How to Prepare for Long-Range Fishing Expeditions

How to Prepare for Long-Range Fishing Expeditions
Large mahi gaffed
When fishing far from home, safety is paramount. Treat the fishing as secondary, although a strong mahi bite is a bonus.
George Poveromo

Venturing to ­far-reaching destinations by boat provides a thrilling ­opportunity to catch more and probably larger gamefish in ­lightly pressured waters. And who doesn’t want that? It also presents the exhilarating challenge of pushing one’s vessel and ­seamanship to their limits. 

I’ve been making long-range runs aboard my outboard-­powered center-consoles for decades, whether an 80-mile run from Key West to the Dry Tortugas, 50- to 200-mile runs from South Florida to various spots in the Bahamas, or 60- to 100-mile runs to the ­tuna grounds and canyons in the mid-Atlantic and Northeast waters.

Here is a list of what I adhere to for safe and successful long-range expeditions. Ironically, the fishing aspect becomes secondary on these extended trips.

Safety Considerations

The ocean is large and unforgiving. Even with the best plans, inclement weather can quickly materialize, often many miles offshore. Safety is paramount.  

Within quick reach aboard Marc VI, my Mako 334 center-­console, I have an ACR Global Fix V5 AIS emergency position-­indicating radio beacon (EPIRB). If activated, a 406 MHz signal transmits the boat’s GPS coordinates to satellites, which, in turn, notify local search and rescue forces. The automatic identification system (AIS) feature ­simultaneously transmits an alert to local vessels equipped with AIS. (Commercial vessels are required to have it as part of maritime regs.) Between the 406 MHz and AIS broadcast signals, rescue times should be considerably shorter than in the recent past.

Inside my coffin box is a Viking Coastal ­six-person Valise life raft. In addition, the boat has two separate VHF systems, three bilge pumps, easy-to-reach fire extinguishers, two first-aid and flare kits, and a parachute anchor to keep the bow into the seas should we lose power. For emergency communication well outside cell range, I rely on a two-way satellite communicator to send and receive text messages, if necessary. Last, but certainly not least, I carry a few personal locator beacons (PLBs) with AIS alerts for crew, especially when traveling at night.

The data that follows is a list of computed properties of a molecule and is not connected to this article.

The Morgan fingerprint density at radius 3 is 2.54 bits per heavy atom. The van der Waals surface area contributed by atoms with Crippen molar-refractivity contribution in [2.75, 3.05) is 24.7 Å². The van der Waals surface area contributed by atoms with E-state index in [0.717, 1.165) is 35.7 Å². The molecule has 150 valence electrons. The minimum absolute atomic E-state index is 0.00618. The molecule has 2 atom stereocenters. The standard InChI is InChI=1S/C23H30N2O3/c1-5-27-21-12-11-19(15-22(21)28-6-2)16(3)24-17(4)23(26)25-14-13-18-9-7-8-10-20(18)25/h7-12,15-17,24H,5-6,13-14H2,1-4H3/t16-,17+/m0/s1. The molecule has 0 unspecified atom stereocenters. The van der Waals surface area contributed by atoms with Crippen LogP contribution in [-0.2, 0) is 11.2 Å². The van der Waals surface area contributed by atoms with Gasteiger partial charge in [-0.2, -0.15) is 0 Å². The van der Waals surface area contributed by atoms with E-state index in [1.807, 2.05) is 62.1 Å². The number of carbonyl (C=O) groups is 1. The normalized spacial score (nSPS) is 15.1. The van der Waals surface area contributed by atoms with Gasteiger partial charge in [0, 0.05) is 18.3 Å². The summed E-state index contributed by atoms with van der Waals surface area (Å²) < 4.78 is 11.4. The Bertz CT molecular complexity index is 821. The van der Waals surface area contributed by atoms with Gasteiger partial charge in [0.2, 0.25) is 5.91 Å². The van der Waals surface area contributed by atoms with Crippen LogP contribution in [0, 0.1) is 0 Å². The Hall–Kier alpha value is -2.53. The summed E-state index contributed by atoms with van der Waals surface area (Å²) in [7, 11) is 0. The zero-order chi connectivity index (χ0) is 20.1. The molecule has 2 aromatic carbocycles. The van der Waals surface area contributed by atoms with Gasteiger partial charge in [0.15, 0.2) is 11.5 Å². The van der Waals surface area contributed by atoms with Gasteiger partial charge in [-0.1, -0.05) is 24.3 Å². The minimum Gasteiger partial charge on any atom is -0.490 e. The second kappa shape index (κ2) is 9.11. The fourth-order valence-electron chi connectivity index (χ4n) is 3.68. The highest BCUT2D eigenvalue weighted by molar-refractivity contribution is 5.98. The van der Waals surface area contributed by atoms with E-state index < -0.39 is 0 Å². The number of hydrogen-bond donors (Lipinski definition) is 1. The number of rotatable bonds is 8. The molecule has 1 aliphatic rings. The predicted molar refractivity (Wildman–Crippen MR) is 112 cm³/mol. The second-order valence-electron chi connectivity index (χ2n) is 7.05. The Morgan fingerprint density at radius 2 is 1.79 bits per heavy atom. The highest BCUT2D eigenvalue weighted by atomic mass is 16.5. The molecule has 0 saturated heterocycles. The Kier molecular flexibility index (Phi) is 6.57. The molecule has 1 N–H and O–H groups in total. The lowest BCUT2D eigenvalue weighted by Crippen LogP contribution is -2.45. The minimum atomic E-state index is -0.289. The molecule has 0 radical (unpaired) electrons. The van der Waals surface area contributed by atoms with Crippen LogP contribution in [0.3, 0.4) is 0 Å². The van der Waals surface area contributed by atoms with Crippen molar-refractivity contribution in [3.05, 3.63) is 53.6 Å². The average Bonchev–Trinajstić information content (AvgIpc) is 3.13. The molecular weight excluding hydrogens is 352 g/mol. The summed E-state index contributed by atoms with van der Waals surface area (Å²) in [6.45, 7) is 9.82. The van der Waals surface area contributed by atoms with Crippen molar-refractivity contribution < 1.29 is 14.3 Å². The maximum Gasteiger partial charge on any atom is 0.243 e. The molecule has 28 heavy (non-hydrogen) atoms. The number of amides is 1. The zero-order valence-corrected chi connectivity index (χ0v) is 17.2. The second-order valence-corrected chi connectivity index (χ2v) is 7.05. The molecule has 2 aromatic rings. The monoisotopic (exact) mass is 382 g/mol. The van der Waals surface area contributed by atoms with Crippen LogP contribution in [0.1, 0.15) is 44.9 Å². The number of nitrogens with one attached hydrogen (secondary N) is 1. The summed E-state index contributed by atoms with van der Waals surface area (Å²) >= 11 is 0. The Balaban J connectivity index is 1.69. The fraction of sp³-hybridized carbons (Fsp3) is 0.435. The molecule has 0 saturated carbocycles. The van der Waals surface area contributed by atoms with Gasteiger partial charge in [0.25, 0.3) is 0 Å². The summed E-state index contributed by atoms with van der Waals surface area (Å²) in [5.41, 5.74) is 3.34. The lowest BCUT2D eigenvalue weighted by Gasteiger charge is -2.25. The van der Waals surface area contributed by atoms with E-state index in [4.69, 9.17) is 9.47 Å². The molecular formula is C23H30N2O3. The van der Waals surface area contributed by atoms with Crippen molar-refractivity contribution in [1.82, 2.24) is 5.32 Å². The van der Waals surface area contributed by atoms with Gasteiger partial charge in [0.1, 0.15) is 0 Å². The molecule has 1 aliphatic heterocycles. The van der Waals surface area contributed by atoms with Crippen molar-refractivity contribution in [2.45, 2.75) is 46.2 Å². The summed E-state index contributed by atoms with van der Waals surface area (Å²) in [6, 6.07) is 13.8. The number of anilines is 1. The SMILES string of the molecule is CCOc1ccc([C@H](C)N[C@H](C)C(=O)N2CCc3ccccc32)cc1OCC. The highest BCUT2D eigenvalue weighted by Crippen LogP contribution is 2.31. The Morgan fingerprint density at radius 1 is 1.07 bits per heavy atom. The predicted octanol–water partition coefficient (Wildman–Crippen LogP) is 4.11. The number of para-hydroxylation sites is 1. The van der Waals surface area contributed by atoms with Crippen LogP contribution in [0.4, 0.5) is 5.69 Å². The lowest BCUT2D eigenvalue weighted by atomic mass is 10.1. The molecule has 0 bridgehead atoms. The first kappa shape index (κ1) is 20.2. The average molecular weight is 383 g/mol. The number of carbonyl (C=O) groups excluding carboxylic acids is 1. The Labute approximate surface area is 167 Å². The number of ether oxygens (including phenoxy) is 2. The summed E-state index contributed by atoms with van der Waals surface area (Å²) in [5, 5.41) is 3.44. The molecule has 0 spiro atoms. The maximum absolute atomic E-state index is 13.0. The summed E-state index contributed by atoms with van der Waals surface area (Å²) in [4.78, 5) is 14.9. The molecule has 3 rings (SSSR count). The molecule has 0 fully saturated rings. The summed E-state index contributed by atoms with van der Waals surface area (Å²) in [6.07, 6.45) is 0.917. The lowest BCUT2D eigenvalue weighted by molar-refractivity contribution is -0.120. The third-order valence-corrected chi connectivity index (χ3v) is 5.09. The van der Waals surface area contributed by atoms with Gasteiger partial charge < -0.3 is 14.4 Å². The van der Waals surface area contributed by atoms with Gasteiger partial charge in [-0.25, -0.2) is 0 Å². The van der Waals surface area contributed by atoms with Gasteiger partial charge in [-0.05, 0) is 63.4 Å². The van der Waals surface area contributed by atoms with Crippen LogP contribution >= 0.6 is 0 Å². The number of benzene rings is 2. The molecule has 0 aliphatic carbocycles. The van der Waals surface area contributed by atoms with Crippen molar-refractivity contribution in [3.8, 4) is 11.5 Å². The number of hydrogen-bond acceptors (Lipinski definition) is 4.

Variety of tackle on a fishing boat
Long-range trips require boaters to load up on tackle.
George Poveromo

Tiptop Shape

I’m amazed over what some boaters define as “top mechanical shape.” Prior to any long-range run, I have my outboards serviced, fuel filters checked, and all vital connections double-checked for tightness and any corrosion. I’ll then shake down the boat for a day, making certain no issues arise after servicing.

Backup components include jumper cables, fuel ­filters, power-steering fluid, tie-wraps in various sizes, and fuel treatments. I’ll add Star Tron when in remote regions, where fuel quality might be suspect. If there’s room, take at least one spare prop and assembly.

Monitor Your Fuel

Knowing your tank’s usable gallons and gallons-per-hour burns at various rpm is crucial when pushing the mileage boundaries of your boat. For example, my 33-footer has a 308-gallon fuel tank. To be safe, I calculate all long runs on 277 gallons (90 percent) as being usable, though there’s likely more. I’ll ­dial in my console monitor to display fuel consumption when running. With triple 400 hp Mercury Verado V-10 outboards, a fully loaded boat and a full tank of ­fuel, the burn is around 1 mpg at around 4,000 to 4,500 rpm and 45 mph. This can vary depending on sea conditions. 

The vessel gets lighter as ­fuel is burned off. This, in turn, results in better fuel economy. Given the above scenario, and with around 80 to 100 gallons remaining, we’ll see around 1.5 mpg at around 4,500 rpm and speeds around 47 to 48 mph. Again, sea conditions will influence fuel burn.